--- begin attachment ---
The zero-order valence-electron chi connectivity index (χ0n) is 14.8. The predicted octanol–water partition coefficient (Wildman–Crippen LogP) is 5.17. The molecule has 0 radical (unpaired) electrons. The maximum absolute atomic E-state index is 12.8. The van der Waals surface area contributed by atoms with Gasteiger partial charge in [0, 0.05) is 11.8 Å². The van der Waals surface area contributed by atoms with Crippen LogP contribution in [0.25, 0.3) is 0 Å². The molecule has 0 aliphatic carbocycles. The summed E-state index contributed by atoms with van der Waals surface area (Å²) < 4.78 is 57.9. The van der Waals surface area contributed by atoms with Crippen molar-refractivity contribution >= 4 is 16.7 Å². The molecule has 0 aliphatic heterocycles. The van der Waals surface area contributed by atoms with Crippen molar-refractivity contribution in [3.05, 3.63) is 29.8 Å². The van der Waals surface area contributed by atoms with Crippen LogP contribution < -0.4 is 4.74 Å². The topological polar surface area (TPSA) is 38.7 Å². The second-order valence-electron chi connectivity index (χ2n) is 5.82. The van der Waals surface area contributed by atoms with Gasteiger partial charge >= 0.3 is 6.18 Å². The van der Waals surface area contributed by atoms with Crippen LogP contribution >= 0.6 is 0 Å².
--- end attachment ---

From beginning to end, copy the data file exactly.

The zero-order valence-electron chi connectivity index (χ0n) is 14.8. The predicted octanol–water partition coefficient (Wildman–Crippen LogP) is 5.17. The molecule has 0 radical (unpaired) electrons. The maximum absolute atomic E-state index is 12.8. The van der Waals surface area contributed by atoms with Gasteiger partial charge in [0, 0.05) is 11.8 Å². The van der Waals surface area contributed by atoms with Crippen LogP contribution in [0.25, 0.3) is 0 Å². The molecule has 0 aliphatic carbocycles. The summed E-state index contributed by atoms with van der Waals surface area (Å²) < 4.78 is 57.9. The van der Waals surface area contributed by atoms with Crippen molar-refractivity contribution >= 4 is 16.7 Å². The molecule has 0 aliphatic heterocycles. The van der Waals surface area contributed by atoms with Crippen molar-refractivity contribution in [3.05, 3.63) is 29.8 Å². The van der Waals surface area contributed by atoms with Crippen LogP contribution < -0.4 is 4.74 Å². The topological polar surface area (TPSA) is 38.7 Å². The second-order valence-electron chi connectivity index (χ2n) is 5.82. The van der Waals surface area contributed by atoms with Gasteiger partial charge >= 0.3 is 6.18 Å². The van der Waals surface area contributed by atoms with Crippen LogP contribution >= 0.6 is 0 Å².